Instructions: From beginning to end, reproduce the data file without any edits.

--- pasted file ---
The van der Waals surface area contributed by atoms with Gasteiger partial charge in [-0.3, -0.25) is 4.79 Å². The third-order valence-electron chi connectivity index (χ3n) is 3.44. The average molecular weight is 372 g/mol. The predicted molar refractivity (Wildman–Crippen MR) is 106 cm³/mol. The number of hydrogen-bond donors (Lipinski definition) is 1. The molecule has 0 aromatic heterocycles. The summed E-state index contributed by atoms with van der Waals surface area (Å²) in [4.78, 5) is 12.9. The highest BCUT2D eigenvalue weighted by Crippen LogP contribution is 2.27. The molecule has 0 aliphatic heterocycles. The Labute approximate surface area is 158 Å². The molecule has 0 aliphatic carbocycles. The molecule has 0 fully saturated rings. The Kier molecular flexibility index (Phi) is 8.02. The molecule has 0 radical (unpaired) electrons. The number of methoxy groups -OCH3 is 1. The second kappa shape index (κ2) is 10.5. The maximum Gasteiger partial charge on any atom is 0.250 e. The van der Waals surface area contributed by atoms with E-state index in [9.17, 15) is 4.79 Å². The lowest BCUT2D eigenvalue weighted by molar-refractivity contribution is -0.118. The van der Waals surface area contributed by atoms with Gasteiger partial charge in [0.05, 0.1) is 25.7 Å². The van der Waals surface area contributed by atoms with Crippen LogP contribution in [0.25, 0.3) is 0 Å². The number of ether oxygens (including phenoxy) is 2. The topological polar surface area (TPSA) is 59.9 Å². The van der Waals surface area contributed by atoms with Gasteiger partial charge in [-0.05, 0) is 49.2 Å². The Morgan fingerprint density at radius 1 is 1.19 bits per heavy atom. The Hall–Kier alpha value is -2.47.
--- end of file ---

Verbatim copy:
The van der Waals surface area contributed by atoms with Gasteiger partial charge in [-0.3, -0.25) is 4.79 Å². The third-order valence-electron chi connectivity index (χ3n) is 3.44. The average molecular weight is 372 g/mol. The predicted molar refractivity (Wildman–Crippen MR) is 106 cm³/mol. The number of hydrogen-bond donors (Lipinski definition) is 1. The molecule has 0 aromatic heterocycles. The summed E-state index contributed by atoms with van der Waals surface area (Å²) in [4.78, 5) is 12.9. The highest BCUT2D eigenvalue weighted by Crippen LogP contribution is 2.27. The molecule has 0 aliphatic heterocycles. The Labute approximate surface area is 158 Å². The molecule has 0 aliphatic carbocycles. The molecule has 0 fully saturated rings. The Kier molecular flexibility index (Phi) is 8.02. The molecule has 0 radical (unpaired) electrons. The number of methoxy groups -OCH3 is 1. The second kappa shape index (κ2) is 10.5. The maximum Gasteiger partial charge on any atom is 0.250 e. The van der Waals surface area contributed by atoms with E-state index in [9.17, 15) is 4.79 Å². The lowest BCUT2D eigenvalue weighted by molar-refractivity contribution is -0.118. The van der Waals surface area contributed by atoms with Gasteiger partial charge in [0.05, 0.1) is 25.7 Å². The van der Waals surface area contributed by atoms with Crippen LogP contribution in [0.25, 0.3) is 0 Å². The number of ether oxygens (including phenoxy) is 2. The topological polar surface area (TPSA) is 59.9 Å². The van der Waals surface area contributed by atoms with Gasteiger partial charge in [-0.05, 0) is 49.2 Å². The Morgan fingerprint density at radius 1 is 1.19 bits per heavy atom. The Hall–Kier alpha value is -2.47.